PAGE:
WASHINGTON (Reuters) - The U.S. power sector’s shift toward burning less coal and using more natural gas and renewable energy will not be derailed by the Supreme Court ruling against the Obama administration’s limits on carbon emissions, state regulators and utilities said on Wednesday.
The U.S. Supreme Court decided 5-4 on Tuesday to block the Environmental Protection Agency’s carbon emissions crackdown on coal plants until a legal challenge is resolved.
Some states may now slow work on compliance with the EPA’s Clean Power Plan. But some experts said they were confident the rule will survive the legal challenge when the D.C. circuit court makes a decision this summer.
“In a way we are really just postponing the inevitable,” said Vicki Arroyo, executive director of the Georgetown Climate Center.
Even in some of the 27 states that sued to block the rule, officials had been working on compliance plans.
Most states said they will continue to decarbonize their energy supply. Utilities across the country have already begun a major shift away from coal-fired electricity toward cleaner burning and cheaper natural gas and renewables like wind and solar.
“We fully expect that many of these states will continue their efforts to reduce greenhouse gas emissions under their own legal authorities,” said Bill Becker, director of the National Association of Clean Air Agencies.
States like California, Colorado and New York criticized the high court’s decision and vowed to pursue their plans to shift to cleaner energy regardless of the delay in the EPA rule.
Meanwhile, states like Montana and North Dakota that joined in the lawsuit against the EPA welcomed the “breathing room” the stay provides. But even these opponents of the rule said they will keep diversifying their power supply.
Colorado’s Democratic Governor John Hickenlooper said the state will keep working on compliance so it “is not left at a disadvantage if the courts uphold all or part of the Clean Power Plan.”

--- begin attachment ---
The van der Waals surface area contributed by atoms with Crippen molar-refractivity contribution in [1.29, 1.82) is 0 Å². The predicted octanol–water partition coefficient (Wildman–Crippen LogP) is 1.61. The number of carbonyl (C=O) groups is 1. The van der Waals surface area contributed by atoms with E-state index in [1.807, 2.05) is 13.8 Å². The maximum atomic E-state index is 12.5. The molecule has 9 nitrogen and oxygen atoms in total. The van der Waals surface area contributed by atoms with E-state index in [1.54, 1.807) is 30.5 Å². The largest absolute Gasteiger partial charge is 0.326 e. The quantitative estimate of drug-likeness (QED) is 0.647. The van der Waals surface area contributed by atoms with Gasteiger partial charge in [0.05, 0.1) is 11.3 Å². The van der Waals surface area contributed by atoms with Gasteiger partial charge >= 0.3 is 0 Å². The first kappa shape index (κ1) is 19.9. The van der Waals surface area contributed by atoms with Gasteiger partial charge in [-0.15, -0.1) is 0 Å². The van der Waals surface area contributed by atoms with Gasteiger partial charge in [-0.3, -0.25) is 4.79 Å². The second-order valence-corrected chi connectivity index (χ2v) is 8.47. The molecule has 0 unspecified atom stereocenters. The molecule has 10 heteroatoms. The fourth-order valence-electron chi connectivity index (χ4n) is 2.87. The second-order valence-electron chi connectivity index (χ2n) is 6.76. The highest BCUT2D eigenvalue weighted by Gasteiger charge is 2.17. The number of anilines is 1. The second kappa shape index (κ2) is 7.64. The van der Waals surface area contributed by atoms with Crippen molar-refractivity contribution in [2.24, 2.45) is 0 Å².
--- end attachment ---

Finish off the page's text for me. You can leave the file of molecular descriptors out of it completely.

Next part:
Colorado challenged the EPA plan even though the governor supports it. The state’s Republican attorney general disagrees about the legality of the rule and its economic impact.
Montana Governor Steve Bullock, a Democrat, opposed the EPA rule. He said the state would put on hold the work of a group to devise compliance options, but added that it still needs “to address climate change and embrace Montana’s energy future.”
He said: “I am committed to ensuring we do so on our own terms.”
For coal-producing North Dakota, which had one of the highest emission reduction targets to meet under the rule, regulators and utilities will keep working on ways to lower power plant emissions, said state health department chief Dave Glatt.
He said the EPA plan did not give the state “a sufficient amount of time to have reasonable solutions.” He pledged to “look at reasonable steps forward.”
For most states, coal-fired electricity has been in decline.
In 2015, generators shut over 15,000 megawatts of coal-fired power plants, the most in any year, as low gas prices drove down power costs. It became uneconomical to overhaul older coal plants even to meet existing federal clean air rules.
Ohio regulators said Wednesday they were not sure how the state will respond to the court decision, but the state’s major utilities are already shifting away from coal.
American Electric Power Co Inc AEP.N will continue generating more power with natural gas and renewable energy since prices for those have dropped significantly, said spokeswoman Melissa McHenry.
She added that the five-year extension of federal renewable energy tax credits has given AEP an incentive to bring more renewable energy into the mix.
“It makes sense that we are sticking to our current plans, and will be positioned to respond to the courts’ ultimate decision on the future of the Clean Power Plan,” she said.
Another Ohio utility, FirstEnergy Corp FE.N, said it already retired a number of older coal plants in 2012. The court decision will have little impact.
“The Supreme Court decision does not change the path we are on,” said spokeswoman Jennifer Young. “We think it is the right thing to do – this is a complicated issue and this decision will give the states the appropriate amount of time to develop their compliance plans.”
Reporting By Valerie Volcovici
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